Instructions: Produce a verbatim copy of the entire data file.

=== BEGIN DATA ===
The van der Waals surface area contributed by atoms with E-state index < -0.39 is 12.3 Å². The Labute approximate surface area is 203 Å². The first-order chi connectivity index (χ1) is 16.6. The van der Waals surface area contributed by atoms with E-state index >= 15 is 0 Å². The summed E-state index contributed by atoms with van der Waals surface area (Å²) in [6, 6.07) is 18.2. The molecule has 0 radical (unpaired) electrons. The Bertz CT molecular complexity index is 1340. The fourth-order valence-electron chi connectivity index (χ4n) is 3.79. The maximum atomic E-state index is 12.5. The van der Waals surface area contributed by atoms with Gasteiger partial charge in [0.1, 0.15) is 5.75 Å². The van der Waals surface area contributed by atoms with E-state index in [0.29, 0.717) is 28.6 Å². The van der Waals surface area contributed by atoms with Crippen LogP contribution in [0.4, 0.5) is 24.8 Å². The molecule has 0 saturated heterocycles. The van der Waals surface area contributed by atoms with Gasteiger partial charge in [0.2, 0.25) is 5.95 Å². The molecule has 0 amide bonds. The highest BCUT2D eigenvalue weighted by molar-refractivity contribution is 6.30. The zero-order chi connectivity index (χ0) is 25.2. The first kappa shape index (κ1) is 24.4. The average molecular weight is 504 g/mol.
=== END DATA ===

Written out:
The van der Waals surface area contributed by atoms with E-state index < -0.39 is 12.3 Å². The Labute approximate surface area is 203 Å². The first-order chi connectivity index (χ1) is 16.6. The van der Waals surface area contributed by atoms with E-state index >= 15 is 0 Å². The summed E-state index contributed by atoms with van der Waals surface area (Å²) in [6, 6.07) is 18.2. The molecule has 0 radical (unpaired) electrons. The Bertz CT molecular complexity index is 1340. The fourth-order valence-electron chi connectivity index (χ4n) is 3.79. The maximum atomic E-state index is 12.5. The van der Waals surface area contributed by atoms with Gasteiger partial charge in [0.1, 0.15) is 5.75 Å². The van der Waals surface area contributed by atoms with E-state index in [0.29, 0.717) is 28.6 Å². The van der Waals surface area contributed by atoms with Crippen LogP contribution in [0.4, 0.5) is 24.8 Å². The molecule has 0 saturated heterocycles. The van der Waals surface area contributed by atoms with Gasteiger partial charge in [0.2, 0.25) is 5.95 Å². The molecule has 0 amide bonds. The highest BCUT2D eigenvalue weighted by molar-refractivity contribution is 6.30. The zero-order chi connectivity index (χ0) is 25.2. The first kappa shape index (κ1) is 24.4. The average molecular weight is 504 g/mol.